7.3/10
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Okja (2017)

Trailer
1:30 | Trailer
A young girl risks everything to prevent a powerful, multinational company from kidnapping her best friend - a fascinating beast named Okja.

Director:

Joon-ho Bong (as Bong Joon Ho)

Writers:

Joon-ho Bong (screenplay by) (as Bong Joon Ho), Jon Ronson (screenplay by) | 1 more credit »
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Popularity
1,233 ( 92)
7 wins & 13 nominations. See more awards »

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Cast

Cast overview, first billed only:
Tilda Swinton ... Lucy Mirando / Nancy Mirando
Sheena Kamal Sheena Kamal ... Stylist 2007 / 2017
Michael Mitton ... Make-up Artist 2007
Colm Hill ... Sarcastic British Reporter
Kathryn Kirkpatrick ... Epicurean Reporter
Jose Carias Jose Carias ... Señor Villacorta
Giancarlo Esposito ... Frank Dawson
Jake Gyllenhaal ... Johnny Wilcox
Nancy Amelia Bell Nancy Amelia Bell ... Elderly Reporter (as Nancy Bell)
Seo-hyun Ahn ... Mija (as An Seo Hyun)
Jeong-eun Lee ... Okja's Voice / Woman in Wheelchair (as Jungeun Lee)
Hee-Bong Byun Hee-Bong Byun ... Hee Bong (as Byun Heebong)
Jaein Kim Jaein Kim ... Young Mija
Je-mun Yun ... Mundo Park (as Yoon Je Moon)
Shirley Henderson ... Jennifer
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Storyline

For 10 idyllic years, young Mija (An Seo Hyun) has been caretaker and constant companion to Okja-a massive animal and an even bigger friend-at her home in the mountains of South Korea. But that changes when a family-owned multinational conglomerate Mirando Corporation takes Okja for themselves and transports her to New York, where image obsessed and self-promoting CEO Lucy Mirando (Tilda Swinton) has big plans for Mija's dearest friend. With no particular plan but single-minded in intent, Mija sets out on a rescue mission, but her already daunting journey quickly becomes more complicated when she crosses paths with disparate groups of capitalists, demonstrators and consumers, each battling to control the fate of Okja...while all Mija wants to do is bring her friend home. Deftly blending genres, humor, poignancy and drama, Bong Joon Ho (Snowpiercer, The Host) begins with the gentlest of premises-the bond between man and animal-and ultimately creates a distinct and layered vision of the... Written by Netflix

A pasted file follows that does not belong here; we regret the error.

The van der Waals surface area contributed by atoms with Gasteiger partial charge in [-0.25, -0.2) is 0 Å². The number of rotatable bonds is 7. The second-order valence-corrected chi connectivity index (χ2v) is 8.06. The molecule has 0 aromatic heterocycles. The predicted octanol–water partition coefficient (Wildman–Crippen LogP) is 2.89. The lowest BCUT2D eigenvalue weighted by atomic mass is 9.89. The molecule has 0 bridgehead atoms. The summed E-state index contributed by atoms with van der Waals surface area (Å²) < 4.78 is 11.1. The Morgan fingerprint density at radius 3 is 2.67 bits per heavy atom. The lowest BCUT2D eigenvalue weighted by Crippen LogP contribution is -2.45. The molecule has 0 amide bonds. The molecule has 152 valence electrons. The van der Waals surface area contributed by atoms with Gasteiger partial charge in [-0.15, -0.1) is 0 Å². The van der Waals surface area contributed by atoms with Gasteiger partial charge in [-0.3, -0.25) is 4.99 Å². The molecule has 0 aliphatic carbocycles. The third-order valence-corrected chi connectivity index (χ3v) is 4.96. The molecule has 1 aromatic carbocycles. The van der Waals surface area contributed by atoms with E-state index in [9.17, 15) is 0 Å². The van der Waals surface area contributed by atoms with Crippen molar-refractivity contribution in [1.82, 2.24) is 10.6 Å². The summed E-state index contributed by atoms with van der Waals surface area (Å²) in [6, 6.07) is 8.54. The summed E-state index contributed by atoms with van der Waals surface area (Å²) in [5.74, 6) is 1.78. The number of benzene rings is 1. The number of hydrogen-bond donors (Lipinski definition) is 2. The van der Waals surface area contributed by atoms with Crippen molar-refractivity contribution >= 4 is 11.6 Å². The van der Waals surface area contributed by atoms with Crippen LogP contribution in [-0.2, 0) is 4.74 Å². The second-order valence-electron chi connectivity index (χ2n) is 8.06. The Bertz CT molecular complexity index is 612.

Plot Summary | Plot Synopsis

Taglines:

A Netflix Original Film


Certificate:

TV-MA | See all certifications »

Parents Guide:

View content advisory »
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Details

Official Sites:

Official Facebook | Official site

Country:

South Korea | USA

Language:

English | Korean | Spanish

Release Date:

28 June 2017 (USA) See more »

Also Known As:

Окча See more »

Filming Locations:

New York, USA See more »

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Box Office

Budget:

$50,000,000 (estimated)
See more on IMDbPro »

Company Credits

Show more on IMDbPro »

Technical Specs

Runtime:

Sound Mix:

Dolby Atmos

Color:

Color

Aspect Ratio:

2.39 : 1
See full technical specs »
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Did You Know?

Trivia

The fruit that Mija feeds Okja is persimmons. See more »

Goofs

There is a mistranslation on the English subtitles when K played by Steven Yeun is about to jump out of the truck. According to the subtitles, his parting words to Mija are "Mija! Try learning English. It opens new doors!" What he actually says is "Mija! Also, my name is Koo Soon-bum." It's a flagrant mistranslation - but one that would only be apparent to those who can speak both languages. Moreover, the mistranslation is a clever subversion of the supremacy of English. The subtitle is a command to learn English - something that every Korean student has heard throughout her life - but to actually understand what K is saying, you would have to know Korean. There's an added layer of comedy to the name itself, which has the whiff of the old country about it: "Koo Soon-bum" is sort of like a white man saying his name is "Buford Attaway." As Yeun said in an interview, "When he says 'Koo Soon-bum,' it's funny to you if you're Korean, because that's a dumb name. There's no way to translate that. That's like, the comedy drop-off, the chasm between countries." See more »